My mind wanders when attempting to present interesting stories about my life in 2012. Instead it came up with the memories of arriving in England 20 years ago. I had managed to get a scholarship under the Erasmus programme to study at Warwick University for a year. In return a student from Warwick would spend one year at Leuven university, my base. I was 20 and craving a break from the path I had been laying out for myself. I had no idea how much that would change me, and I am so glad I took that leap.
At Warwick I found myself falling into a crowd of foreign students, who were all trying to get to grips with the specifics of living and working in England and relishing being different, in equal measure. We wanted to get under the skin of Englishness, but we would not be mistaken for being English, oh no! We would do things that we wouldn’t have back home so we would stand out as Norwegian / Israeli / American / Dutch / Greek / Flemish or whatever we all were. The key was that we all expected to go back home again after our English adventure; we weren’t really trying to integrate, merely understand to better utilise for our own purpose. We learnt that:
There are squirrels everywhere. Funny at first, then you see them for what they really are: furry rats.
English humour is very dry indeed. It suits me.
The word “interesting” is often used to mean the opposite: when people say it in a trailing-off tone, their attention clearly wandering, you know you’ve been boring your audience witless.
English people really do queue in a disciplined line and stand on one side of the escalators. Everyone does it, so you join them.
English people are not really more polite than the rest of us, they only say “sorry” as they bump their way through and use polished words with sharp meanings you only understand once your English skills reach a certain level.
You could not find decent coffee anywhere near Warwick in those days. I had to go all the way to Stratford-upon-Avon, which caters for Shakespeare tourists, to get coffee. Of course one could drink a perfectly good tea, but tea just doesn’t always cut it does it.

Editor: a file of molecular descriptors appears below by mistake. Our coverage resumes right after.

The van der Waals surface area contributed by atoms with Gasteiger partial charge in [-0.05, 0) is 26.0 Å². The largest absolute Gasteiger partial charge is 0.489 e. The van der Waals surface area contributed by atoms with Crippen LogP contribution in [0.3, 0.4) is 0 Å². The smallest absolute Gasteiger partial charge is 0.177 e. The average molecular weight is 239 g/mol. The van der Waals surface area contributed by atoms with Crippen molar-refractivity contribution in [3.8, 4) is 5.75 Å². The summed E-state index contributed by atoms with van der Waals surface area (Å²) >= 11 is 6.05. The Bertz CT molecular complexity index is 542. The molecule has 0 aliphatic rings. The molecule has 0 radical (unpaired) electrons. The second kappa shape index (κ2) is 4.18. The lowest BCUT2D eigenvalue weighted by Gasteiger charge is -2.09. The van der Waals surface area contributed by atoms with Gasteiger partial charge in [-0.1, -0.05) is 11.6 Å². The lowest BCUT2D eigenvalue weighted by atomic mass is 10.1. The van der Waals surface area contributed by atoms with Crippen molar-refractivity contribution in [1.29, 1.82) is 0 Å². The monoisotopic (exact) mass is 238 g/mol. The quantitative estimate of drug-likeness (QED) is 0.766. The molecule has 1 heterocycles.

I also learnt that I did not miss my boyfriend and told him so during a visit back home.
In hindsight I have never felt as free and rich in options as I did then. Even if I went back to Belgium I know that my year in England has been decisive for my later choices in life. Up until then I had completed school and gone to university as expected and dated a decent but uninspiring boyfriend for years whom I might have ended up marrying because there wasn’t anything wrong with him. Except that, when pulled out of my comfort zone, I unearthed more selves who all wanted things he could not have provided. Unfortunately for me the process of finding more layers to myself continued, so I still ended up making a decision that did not work out on the long term.
Eventually I ended up back here in England less than 10 years later. Another decade on and my children have gone native, and I found myself struggling to find the right words in my own language. I’m not even sure what language I dream in.
You can get good coffee in the shops now, just not in offices – you still get nescafe when you ask for a coffee.
I feel much more a part of England now, I have a stake in it. Not sure which, but I live here so I am entitled to an opinion. I no longer consider myself a passing visitor. I am settled. Man, did I just hear myself say that? It may be time to move on. Where shall I go? Let me think; definitely somewhere the sun shines…
Indulgence is a bad word, isn’t it? It is selfish and lacks self-control – concepts we tend to frown upon. Which is exactly what makes indulging so sweet: allowing yourself to enjoy something that you would rather not anyone knew about. To me such secret guilty pleasures are extremely valuable. They belong only to me, and the few people I choose to let in on them. They provide a brief retreat from the usual hustle and bustle, a private pause in my busy life.
Now indulging has gotten more difficult for me lately. I have always enjoyed a strong black coffee with Belgian chocolate in the afternoon. I keep my own 1-person cafetiere and my own carefully selected coffee at work, and a choice of delectable chocolate in the back of a desk drawer. Everyone is used to me making my coffee in the kitchen and traipsing around with my cafetiere, but very few people know about the chocolate stash. I have always found it shameful somehow that I crave chocolate. Something to do with the expectation on women to be watching their weight I think. But now scientists have confirmed that people who eat chocolate regularly have a healthier body mass index and are slimmer. That throws my guilt right out of the window.
Luckily for me, that still leaves a glass of wine or a tripel beer once I put my feet up at night, taking a pillow day occasionally, and a few other things I am not ready to share.
Even allowing myself to do nothing is a luxury. It is also difficult, so I am not sure it falls under indulgence. I told myself this morning not to do any chores at all today, and instead allow myself to relax. That was an impossible mission, so I am excused for not completing it with full colours. I did manage to laze away the whole afternoon though, which has put me in a wonderfully dozy state of mind. Unwound. Whereas I could have ironed clothes, washed windows, taken the glass to the recycling bin… which is all still waiting to be done some time … back to indulgence!